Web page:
Bloomberg’s first apology came late and sounded forced. For years, he maintained that the policy was justifiable in serving the needs of the communities’ brown residents—as if such extreme measures were the only possible strategy—and in the face of falling crime rates year after year, even after the extinction of the policy. Then, his apology before a black church just when he decided to throw his hat into the ring as a presidential candidate seemed unabashedly self-serving—almost like something that Mayor Quimby from The Simpsons would pull. Bloomberg’s epiphany under political pressure was also reminiscent of the sudden realization by the Church of Jesus Christ of Latter-day Saints in 1978 that black people should be allowed to be officials in the church hierarchy.
A white man minted in the 1950s, Bloomberg clearly doesn’t pass our modern wokeness test on race. He is hardly the first white man of his age and milieu who cannot seem to understand the nuances of race and racism in America, beyond knowing that one is not supposed to be prejudiced. A man who could watch what the stop-and-frisk regime did to black New Yorkers and not recognize the sociological damage it involved is someone who perhaps does not always see black people as fully as we would like to be seen.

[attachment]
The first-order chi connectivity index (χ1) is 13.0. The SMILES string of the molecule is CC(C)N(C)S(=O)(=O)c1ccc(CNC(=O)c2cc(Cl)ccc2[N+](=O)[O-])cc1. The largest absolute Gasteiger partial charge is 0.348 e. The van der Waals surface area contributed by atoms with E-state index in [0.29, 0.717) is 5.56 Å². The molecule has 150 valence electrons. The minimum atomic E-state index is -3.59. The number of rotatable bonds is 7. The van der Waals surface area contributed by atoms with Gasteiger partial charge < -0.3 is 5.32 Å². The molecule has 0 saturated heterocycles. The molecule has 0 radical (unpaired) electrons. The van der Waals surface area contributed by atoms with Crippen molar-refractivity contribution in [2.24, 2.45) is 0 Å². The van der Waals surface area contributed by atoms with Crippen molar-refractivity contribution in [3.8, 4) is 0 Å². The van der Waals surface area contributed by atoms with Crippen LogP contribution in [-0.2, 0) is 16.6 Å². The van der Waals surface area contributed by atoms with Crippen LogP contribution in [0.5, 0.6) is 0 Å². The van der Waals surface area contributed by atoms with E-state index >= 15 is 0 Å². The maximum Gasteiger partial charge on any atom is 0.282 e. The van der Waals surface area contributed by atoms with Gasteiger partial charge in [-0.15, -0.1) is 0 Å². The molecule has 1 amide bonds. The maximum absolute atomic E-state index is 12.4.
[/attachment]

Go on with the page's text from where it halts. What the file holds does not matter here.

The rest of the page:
Not that he sees us as animals, or even as inferior humans. But for some white Americans, we look how a photo looks on your phone when you have weak coverage—recognizable and then some, but not fully filled in.
The question is: Does Bloomberg’s lack of understanding disqualify him from the presidency? Here is someone who as mayor, taking no pay, accomplished a great deal that people on the left salute. He has supported gun control and climate change. He even made a serious try at learning Spanish. His controversial attempt to ban large soda portions was intended as a strategy to improve the health of, primarily, poor people of color.